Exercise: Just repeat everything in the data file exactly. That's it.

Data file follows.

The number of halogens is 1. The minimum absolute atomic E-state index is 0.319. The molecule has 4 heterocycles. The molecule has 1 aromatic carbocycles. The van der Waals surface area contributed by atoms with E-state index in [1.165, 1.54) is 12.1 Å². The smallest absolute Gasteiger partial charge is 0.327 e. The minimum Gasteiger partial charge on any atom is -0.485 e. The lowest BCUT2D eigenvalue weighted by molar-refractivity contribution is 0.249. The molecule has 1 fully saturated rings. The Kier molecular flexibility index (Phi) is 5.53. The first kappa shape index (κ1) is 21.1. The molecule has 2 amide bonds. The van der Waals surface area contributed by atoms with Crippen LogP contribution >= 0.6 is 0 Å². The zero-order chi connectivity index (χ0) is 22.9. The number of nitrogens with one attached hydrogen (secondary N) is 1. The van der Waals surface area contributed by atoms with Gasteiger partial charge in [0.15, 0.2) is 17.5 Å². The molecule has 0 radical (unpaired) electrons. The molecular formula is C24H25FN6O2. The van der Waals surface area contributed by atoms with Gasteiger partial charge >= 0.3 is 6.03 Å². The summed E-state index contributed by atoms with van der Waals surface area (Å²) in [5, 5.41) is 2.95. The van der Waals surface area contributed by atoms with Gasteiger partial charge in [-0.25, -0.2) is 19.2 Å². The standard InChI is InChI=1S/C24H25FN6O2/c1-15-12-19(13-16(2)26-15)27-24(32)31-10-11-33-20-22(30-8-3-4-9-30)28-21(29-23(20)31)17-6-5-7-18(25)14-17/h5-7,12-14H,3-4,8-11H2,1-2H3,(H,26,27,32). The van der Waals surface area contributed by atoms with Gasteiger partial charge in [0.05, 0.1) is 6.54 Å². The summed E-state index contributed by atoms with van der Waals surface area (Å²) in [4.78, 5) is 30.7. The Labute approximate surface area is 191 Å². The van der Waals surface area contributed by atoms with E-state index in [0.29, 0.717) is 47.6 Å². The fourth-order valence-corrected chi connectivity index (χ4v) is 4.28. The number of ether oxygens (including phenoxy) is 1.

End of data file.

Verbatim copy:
The number of halogens is 1. The minimum absolute atomic E-state index is 0.319. The molecule has 4 heterocycles. The molecule has 1 aromatic carbocycles. The van der Waals surface area contributed by atoms with E-state index in [1.165, 1.54) is 12.1 Å². The smallest absolute Gasteiger partial charge is 0.327 e. The minimum Gasteiger partial charge on any atom is -0.485 e. The lowest BCUT2D eigenvalue weighted by molar-refractivity contribution is 0.249. The molecule has 1 fully saturated rings. The Kier molecular flexibility index (Phi) is 5.53. The first kappa shape index (κ1) is 21.1. The molecule has 2 amide bonds. The van der Waals surface area contributed by atoms with Crippen LogP contribution >= 0.6 is 0 Å². The zero-order chi connectivity index (χ0) is 22.9. The number of nitrogens with one attached hydrogen (secondary N) is 1. The van der Waals surface area contributed by atoms with Gasteiger partial charge in [0.15, 0.2) is 17.5 Å². The molecule has 0 radical (unpaired) electrons. The molecular formula is C24H25FN6O2. The van der Waals surface area contributed by atoms with Gasteiger partial charge >= 0.3 is 6.03 Å². The summed E-state index contributed by atoms with van der Waals surface area (Å²) in [5, 5.41) is 2.95. The van der Waals surface area contributed by atoms with Gasteiger partial charge in [-0.25, -0.2) is 19.2 Å². The standard InChI is InChI=1S/C24H25FN6O2/c1-15-12-19(13-16(2)26-15)27-24(32)31-10-11-33-20-22(30-8-3-4-9-30)28-21(29-23(20)31)17-6-5-7-18(25)14-17/h5-7,12-14H,3-4,8-11H2,1-2H3,(H,26,27,32). The van der Waals surface area contributed by atoms with Gasteiger partial charge in [0.05, 0.1) is 6.54 Å². The summed E-state index contributed by atoms with van der Waals surface area (Å²) in [4.78, 5) is 30.7. The Labute approximate surface area is 191 Å². The van der Waals surface area contributed by atoms with E-state index in [0.29, 0.717) is 47.6 Å². The fourth-order valence-corrected chi connectivity index (χ4v) is 4.28. The number of ether oxygens (including phenoxy) is 1.